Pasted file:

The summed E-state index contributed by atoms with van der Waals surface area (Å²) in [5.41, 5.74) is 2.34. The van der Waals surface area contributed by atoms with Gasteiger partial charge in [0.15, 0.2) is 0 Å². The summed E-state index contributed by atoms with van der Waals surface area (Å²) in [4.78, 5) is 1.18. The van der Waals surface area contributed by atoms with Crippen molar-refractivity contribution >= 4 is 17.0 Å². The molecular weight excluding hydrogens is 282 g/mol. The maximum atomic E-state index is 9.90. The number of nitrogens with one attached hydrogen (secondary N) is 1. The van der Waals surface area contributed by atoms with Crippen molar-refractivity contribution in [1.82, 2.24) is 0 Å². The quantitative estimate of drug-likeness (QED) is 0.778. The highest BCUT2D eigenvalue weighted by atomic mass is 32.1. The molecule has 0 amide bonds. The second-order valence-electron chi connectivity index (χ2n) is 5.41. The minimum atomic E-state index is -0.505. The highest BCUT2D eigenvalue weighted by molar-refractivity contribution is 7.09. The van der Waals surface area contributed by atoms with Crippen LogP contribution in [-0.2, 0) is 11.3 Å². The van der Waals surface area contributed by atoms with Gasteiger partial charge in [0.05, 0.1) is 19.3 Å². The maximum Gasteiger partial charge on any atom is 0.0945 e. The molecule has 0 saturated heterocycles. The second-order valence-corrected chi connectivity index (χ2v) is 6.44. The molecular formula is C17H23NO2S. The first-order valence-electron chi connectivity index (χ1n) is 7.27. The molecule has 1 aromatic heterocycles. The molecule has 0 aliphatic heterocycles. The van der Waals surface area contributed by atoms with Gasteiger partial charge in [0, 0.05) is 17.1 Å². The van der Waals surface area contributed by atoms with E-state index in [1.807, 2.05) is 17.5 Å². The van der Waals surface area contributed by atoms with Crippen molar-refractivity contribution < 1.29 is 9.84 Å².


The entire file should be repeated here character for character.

The summed E-state index contributed by atoms with van der Waals surface area (Å²) in [5.41, 5.74) is 2.34. The van der Waals surface area contributed by atoms with Gasteiger partial charge in [0.15, 0.2) is 0 Å². The summed E-state index contributed by atoms with van der Waals surface area (Å²) in [4.78, 5) is 1.18. The van der Waals surface area contributed by atoms with Crippen molar-refractivity contribution >= 4 is 17.0 Å². The molecular weight excluding hydrogens is 282 g/mol. The maximum atomic E-state index is 9.90. The number of nitrogens with one attached hydrogen (secondary N) is 1. The van der Waals surface area contributed by atoms with Crippen molar-refractivity contribution in [1.82, 2.24) is 0 Å². The quantitative estimate of drug-likeness (QED) is 0.778. The highest BCUT2D eigenvalue weighted by atomic mass is 32.1. The molecule has 0 amide bonds. The second-order valence-electron chi connectivity index (χ2n) is 5.41. The minimum atomic E-state index is -0.505. The highest BCUT2D eigenvalue weighted by molar-refractivity contribution is 7.09. The van der Waals surface area contributed by atoms with Crippen LogP contribution in [-0.2, 0) is 11.3 Å². The van der Waals surface area contributed by atoms with Gasteiger partial charge in [0.05, 0.1) is 19.3 Å². The maximum Gasteiger partial charge on any atom is 0.0945 e. The molecule has 0 saturated heterocycles. The second-order valence-corrected chi connectivity index (χ2v) is 6.44. The molecular formula is C17H23NO2S. The first-order valence-electron chi connectivity index (χ1n) is 7.27. The molecule has 1 aromatic heterocycles. The molecule has 0 aliphatic heterocycles. The van der Waals surface area contributed by atoms with Gasteiger partial charge in [0, 0.05) is 17.1 Å². The van der Waals surface area contributed by atoms with E-state index in [1.807, 2.05) is 17.5 Å². The van der Waals surface area contributed by atoms with Crippen molar-refractivity contribution < 1.29 is 9.84 Å².